Precision Workholding Keeps Quality High for Gun Manufacturer

Keeping up with the latest and best processes is important for any shop, even one that produces a product that has been manufactured since the Industrial Revolution.


Keeping up with the latest and best processes is important for any shop, even one that produces a product that has been manufactured since the Industrial Revolution. CMMG (Fayette, Missouri), a faith-based manufacturer of AR-15 rifles, 22LR AR-15 conversion kits, and accessories, recently implemented a new high precision workholding system to stay on top of part quality and improve production capability.

CMMG’s line handles nine different calibers of ammunition in multiple barrel variations from 4.5 to 24 inches in length, using 416 stainless and 4140 stainless chrome moly.  

“We were having workholding problems due to loss of rigidity on the CNC lathes used to turn our barrels.  Speeds, feeds and depths of cut were well below optimal,” says Timothy Crabtree, CNC machinery manager at CMMG. “Also, we were having issues with inconsistency in clamping pressure, which was causing chatter problems. These difficulties were especially acute because of tolerances with concentricity, and our production demands are rapidly increasing.” 

Originally based on the M16 military rifle, the AR-15 that CMMG manufactures has morphed into multiple configurations and is popular among hunters, marksmen and law enforcement, and is used in defense applications around the globe. In the 12 years since it was founded, CMMG has expanded its product lines, from the Mk47 K, 7.62 × 39-mm SBN pistol to the Mk4 V2, 5.56-mm rifle. It has also added to its full line of parts and ancillary equipment such as magazines, stock kits, muzzle devices and upper and lower receiver parts. To attest its reputation, the company recently received the NRA Golden Bullseye Award, when its Mk47 Mutant was recognized as the Tactical Gun of the Year.  

To uphold its name, CMMG knew that its workholding needed to be more than sufficient. Realizing that a high precision system would provide both increased quality and more versatile production capability, the staff evaluated several sources and decided to partner with Hainbuch America Corp. Hainbuch manufactures a variety of workholding systems to accommodate turned parts of various size ranges.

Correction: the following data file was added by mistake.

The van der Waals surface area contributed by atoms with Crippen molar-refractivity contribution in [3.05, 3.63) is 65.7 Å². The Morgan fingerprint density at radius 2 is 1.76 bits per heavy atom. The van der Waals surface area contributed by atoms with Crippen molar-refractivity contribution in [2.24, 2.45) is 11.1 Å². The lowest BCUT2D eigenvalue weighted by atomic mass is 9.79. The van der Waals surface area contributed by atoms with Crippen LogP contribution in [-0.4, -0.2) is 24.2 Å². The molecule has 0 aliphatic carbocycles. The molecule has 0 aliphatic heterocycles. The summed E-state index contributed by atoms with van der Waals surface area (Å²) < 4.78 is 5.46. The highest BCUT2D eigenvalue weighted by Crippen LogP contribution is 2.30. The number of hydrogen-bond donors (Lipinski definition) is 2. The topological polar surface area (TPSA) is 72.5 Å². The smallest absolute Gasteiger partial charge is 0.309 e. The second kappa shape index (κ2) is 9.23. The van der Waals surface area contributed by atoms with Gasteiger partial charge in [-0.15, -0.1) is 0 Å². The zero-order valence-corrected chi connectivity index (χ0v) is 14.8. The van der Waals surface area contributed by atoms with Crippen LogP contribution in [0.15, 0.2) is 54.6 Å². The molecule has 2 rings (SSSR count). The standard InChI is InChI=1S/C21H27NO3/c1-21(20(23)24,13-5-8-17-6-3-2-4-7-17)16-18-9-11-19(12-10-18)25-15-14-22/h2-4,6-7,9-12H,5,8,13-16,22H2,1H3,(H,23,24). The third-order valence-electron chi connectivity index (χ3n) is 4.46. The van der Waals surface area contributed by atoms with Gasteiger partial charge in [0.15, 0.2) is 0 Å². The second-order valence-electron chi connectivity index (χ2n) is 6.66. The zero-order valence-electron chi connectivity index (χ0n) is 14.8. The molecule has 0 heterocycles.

“What initially impressed us with Hainbuch was the engineers’ response,” Mr. Crabtree says. “More than any of its competitors, the company evaluated our needs and worked to ensure that the system it proposed would be the right one, both now and in the future.”

Hainbuch recommended the Spanntop Nova Combi dead length model in the 65-mm size range. The model’s chuck and clamping head is designed to permit the barstock that will become the barrel to be fed through the center. When it engages the end-stop, the unit exerts the proper amount of pressure to ensure stability throughout the machining operation. 

“The only challenge that we faced at CMMG involved the correct conversion of hydraulic pressure on the lathe to collet pressure on the chuck, which was quickly solved by our technical support because clamping force over the length of the barrel was the main issue,” says Tom Buraczewski, Hainbuch regional sales manager.

The new workholding equipment includes gripping, extracting and clamping. The collet provides sufficient rigidity to eliminate chatter. The collet chuck and clamping head met the precision standard, even on CMMG’s older lathe.

“The Hainbuch collet system allowed us to use the correct cutting inserts and run at or above optimal conditions,” Mr. Crabtree says. 

For instance, the shop went from 0.032 to 0.070-inch depth of cut. Feet per revolution improved from 0.015 to 0.018, and surface feet per minute increased from 820 to 925—the maximum spindle RPM. On another part, it went from 0.030 depth of cut to 0.050; feet per revolution went from 0.015 to 0.017; and surface feet per minute from 800 to 925. Pulling length deviation (same part, three pulls) has gone from 0.010 to 0.001 inch. Cutting tool life has been extended, and the company continues to discover new improvements.

“Evaluating the system at CMMG, we understood that the variety of barrel sizes posed a problem when it came to changing setups,” Mr. Buraczewski says. Therefore, to ensure precision throughout the system, Hainbuch engineers designed a special end-stop that guarantees length accuracy and improves production. 

Mr. Crabtree points to the end-stop that the engineers created as an example of how dedicated partners provide a level of support that sets them apart from the competition. “Our friends at Hainbuch lived up to our corporate motto,” he says. “Like ours, theirs is a business ‘where mundane details are never forgotten.’ We estimate that our barrels are good for up to 10,000 shots. Working together, we can be sure that our customers get every one.”  

For more information from CMMG, visit cmmginc.com or call 660-248-2293. 

 

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